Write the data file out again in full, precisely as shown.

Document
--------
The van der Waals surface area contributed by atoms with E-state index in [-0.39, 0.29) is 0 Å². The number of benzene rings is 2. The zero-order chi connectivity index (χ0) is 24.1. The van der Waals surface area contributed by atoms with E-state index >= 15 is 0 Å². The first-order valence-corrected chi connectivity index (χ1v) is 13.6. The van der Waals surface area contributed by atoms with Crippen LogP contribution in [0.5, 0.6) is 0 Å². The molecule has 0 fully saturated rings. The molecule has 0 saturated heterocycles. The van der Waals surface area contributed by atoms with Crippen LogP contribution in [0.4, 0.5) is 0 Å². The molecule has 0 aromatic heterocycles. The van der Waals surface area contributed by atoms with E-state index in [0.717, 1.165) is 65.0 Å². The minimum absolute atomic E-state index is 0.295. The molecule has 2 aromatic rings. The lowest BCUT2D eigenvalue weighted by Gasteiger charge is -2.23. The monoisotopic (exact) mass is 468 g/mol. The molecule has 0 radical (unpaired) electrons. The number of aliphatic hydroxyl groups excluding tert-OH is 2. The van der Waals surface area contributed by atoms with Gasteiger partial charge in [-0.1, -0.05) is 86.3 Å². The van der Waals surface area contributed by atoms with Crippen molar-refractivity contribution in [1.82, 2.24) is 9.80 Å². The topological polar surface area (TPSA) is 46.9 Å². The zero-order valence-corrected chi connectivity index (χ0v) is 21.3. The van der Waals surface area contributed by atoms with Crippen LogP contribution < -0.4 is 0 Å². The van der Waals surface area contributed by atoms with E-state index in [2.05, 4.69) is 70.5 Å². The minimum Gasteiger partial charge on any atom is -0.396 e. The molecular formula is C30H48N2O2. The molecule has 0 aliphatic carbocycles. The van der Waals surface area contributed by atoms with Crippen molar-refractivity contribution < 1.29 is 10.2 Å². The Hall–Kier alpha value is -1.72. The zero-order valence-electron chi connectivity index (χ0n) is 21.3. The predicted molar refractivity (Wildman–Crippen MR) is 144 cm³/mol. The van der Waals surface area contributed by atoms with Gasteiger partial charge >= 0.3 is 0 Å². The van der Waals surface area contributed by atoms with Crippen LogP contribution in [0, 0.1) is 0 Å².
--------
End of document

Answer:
The van der Waals surface area contributed by atoms with E-state index in [-0.39, 0.29) is 0 Å². The number of benzene rings is 2. The zero-order chi connectivity index (χ0) is 24.1. The van der Waals surface area contributed by atoms with E-state index >= 15 is 0 Å². The first-order valence-corrected chi connectivity index (χ1v) is 13.6. The van der Waals surface area contributed by atoms with Crippen LogP contribution in [0.5, 0.6) is 0 Å². The molecule has 0 fully saturated rings. The molecule has 0 saturated heterocycles. The van der Waals surface area contributed by atoms with Crippen LogP contribution in [0.4, 0.5) is 0 Å². The molecule has 0 aromatic heterocycles. The van der Waals surface area contributed by atoms with E-state index in [0.717, 1.165) is 65.0 Å². The minimum absolute atomic E-state index is 0.295. The molecule has 2 aromatic rings. The lowest BCUT2D eigenvalue weighted by Gasteiger charge is -2.23. The monoisotopic (exact) mass is 468 g/mol. The molecule has 0 radical (unpaired) electrons. The number of aliphatic hydroxyl groups excluding tert-OH is 2. The van der Waals surface area contributed by atoms with Gasteiger partial charge in [-0.1, -0.05) is 86.3 Å². The van der Waals surface area contributed by atoms with Crippen molar-refractivity contribution in [1.82, 2.24) is 9.80 Å². The topological polar surface area (TPSA) is 46.9 Å². The zero-order valence-corrected chi connectivity index (χ0v) is 21.3. The van der Waals surface area contributed by atoms with Crippen LogP contribution < -0.4 is 0 Å². The van der Waals surface area contributed by atoms with E-state index in [2.05, 4.69) is 70.5 Å². The minimum Gasteiger partial charge on any atom is -0.396 e. The molecular formula is C30H48N2O2. The molecule has 0 aliphatic carbocycles. The van der Waals surface area contributed by atoms with Crippen molar-refractivity contribution < 1.29 is 10.2 Å². The Hall–Kier alpha value is -1.72. The zero-order valence-electron chi connectivity index (χ0n) is 21.3. The predicted molar refractivity (Wildman–Crippen MR) is 144 cm³/mol. The van der Waals surface area contributed by atoms with Gasteiger partial charge >= 0.3 is 0 Å². The van der Waals surface area contributed by atoms with Crippen LogP contribution in [0, 0.1) is 0 Å².